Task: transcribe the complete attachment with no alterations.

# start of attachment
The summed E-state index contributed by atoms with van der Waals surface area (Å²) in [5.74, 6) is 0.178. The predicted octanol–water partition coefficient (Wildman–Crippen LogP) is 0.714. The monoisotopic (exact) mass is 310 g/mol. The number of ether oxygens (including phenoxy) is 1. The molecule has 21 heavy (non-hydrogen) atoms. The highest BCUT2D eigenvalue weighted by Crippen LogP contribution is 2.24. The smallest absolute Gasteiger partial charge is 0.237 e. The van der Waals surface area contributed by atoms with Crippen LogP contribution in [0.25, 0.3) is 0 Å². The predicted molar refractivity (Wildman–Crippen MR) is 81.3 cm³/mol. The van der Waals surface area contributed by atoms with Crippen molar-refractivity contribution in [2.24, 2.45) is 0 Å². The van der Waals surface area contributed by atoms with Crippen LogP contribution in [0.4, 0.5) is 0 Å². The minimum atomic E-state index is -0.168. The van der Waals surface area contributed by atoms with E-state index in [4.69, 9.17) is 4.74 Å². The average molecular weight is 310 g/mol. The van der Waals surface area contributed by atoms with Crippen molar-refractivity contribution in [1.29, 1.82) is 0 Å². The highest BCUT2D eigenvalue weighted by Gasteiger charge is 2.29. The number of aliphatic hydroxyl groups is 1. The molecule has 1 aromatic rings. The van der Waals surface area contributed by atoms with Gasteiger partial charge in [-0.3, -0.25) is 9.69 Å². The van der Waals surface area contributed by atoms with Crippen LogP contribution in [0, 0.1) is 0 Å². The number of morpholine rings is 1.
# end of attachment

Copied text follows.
The summed E-state index contributed by atoms with van der Waals surface area (Å²) in [5.74, 6) is 0.178. The predicted octanol–water partition coefficient (Wildman–Crippen LogP) is 0.714. The monoisotopic (exact) mass is 310 g/mol. The number of ether oxygens (including phenoxy) is 1. The molecule has 21 heavy (non-hydrogen) atoms. The highest BCUT2D eigenvalue weighted by Crippen LogP contribution is 2.24. The smallest absolute Gasteiger partial charge is 0.237 e. The van der Waals surface area contributed by atoms with Crippen LogP contribution in [0.25, 0.3) is 0 Å². The predicted molar refractivity (Wildman–Crippen MR) is 81.3 cm³/mol. The van der Waals surface area contributed by atoms with Crippen molar-refractivity contribution in [2.24, 2.45) is 0 Å². The van der Waals surface area contributed by atoms with Crippen LogP contribution in [0.4, 0.5) is 0 Å². The minimum atomic E-state index is -0.168. The van der Waals surface area contributed by atoms with E-state index in [4.69, 9.17) is 4.74 Å². The average molecular weight is 310 g/mol. The van der Waals surface area contributed by atoms with Crippen molar-refractivity contribution in [1.29, 1.82) is 0 Å². The highest BCUT2D eigenvalue weighted by Gasteiger charge is 2.29. The number of aliphatic hydroxyl groups is 1. The molecule has 1 aromatic rings. The van der Waals surface area contributed by atoms with Gasteiger partial charge in [-0.3, -0.25) is 9.69 Å². The van der Waals surface area contributed by atoms with Crippen LogP contribution in [0, 0.1) is 0 Å². The number of morpholine rings is 1.